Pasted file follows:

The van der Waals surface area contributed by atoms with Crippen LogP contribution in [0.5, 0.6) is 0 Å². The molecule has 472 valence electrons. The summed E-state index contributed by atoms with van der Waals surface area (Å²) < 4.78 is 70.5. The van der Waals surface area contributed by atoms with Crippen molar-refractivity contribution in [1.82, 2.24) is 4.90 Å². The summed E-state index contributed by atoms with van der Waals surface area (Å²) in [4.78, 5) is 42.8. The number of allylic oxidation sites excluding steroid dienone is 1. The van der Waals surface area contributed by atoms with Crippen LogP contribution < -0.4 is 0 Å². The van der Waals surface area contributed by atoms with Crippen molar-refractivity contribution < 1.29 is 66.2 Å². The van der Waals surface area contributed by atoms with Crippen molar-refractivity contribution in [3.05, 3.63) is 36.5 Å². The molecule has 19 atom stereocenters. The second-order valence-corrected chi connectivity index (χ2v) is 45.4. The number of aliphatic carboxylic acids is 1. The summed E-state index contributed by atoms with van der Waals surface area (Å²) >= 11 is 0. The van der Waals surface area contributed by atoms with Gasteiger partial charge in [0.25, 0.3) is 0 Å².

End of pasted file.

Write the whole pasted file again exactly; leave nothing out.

The van der Waals surface area contributed by atoms with Crippen LogP contribution in [0.5, 0.6) is 0 Å². The molecule has 472 valence electrons. The summed E-state index contributed by atoms with van der Waals surface area (Å²) < 4.78 is 70.5. The van der Waals surface area contributed by atoms with Crippen molar-refractivity contribution in [1.82, 2.24) is 4.90 Å². The summed E-state index contributed by atoms with van der Waals surface area (Å²) in [4.78, 5) is 42.8. The number of allylic oxidation sites excluding steroid dienone is 1. The van der Waals surface area contributed by atoms with Crippen LogP contribution < -0.4 is 0 Å². The van der Waals surface area contributed by atoms with Crippen molar-refractivity contribution < 1.29 is 66.2 Å². The van der Waals surface area contributed by atoms with Crippen molar-refractivity contribution in [3.05, 3.63) is 36.5 Å². The molecule has 19 atom stereocenters. The second-order valence-corrected chi connectivity index (χ2v) is 45.4. The number of aliphatic carboxylic acids is 1. The summed E-state index contributed by atoms with van der Waals surface area (Å²) >= 11 is 0. The van der Waals surface area contributed by atoms with Gasteiger partial charge in [0.25, 0.3) is 0 Å².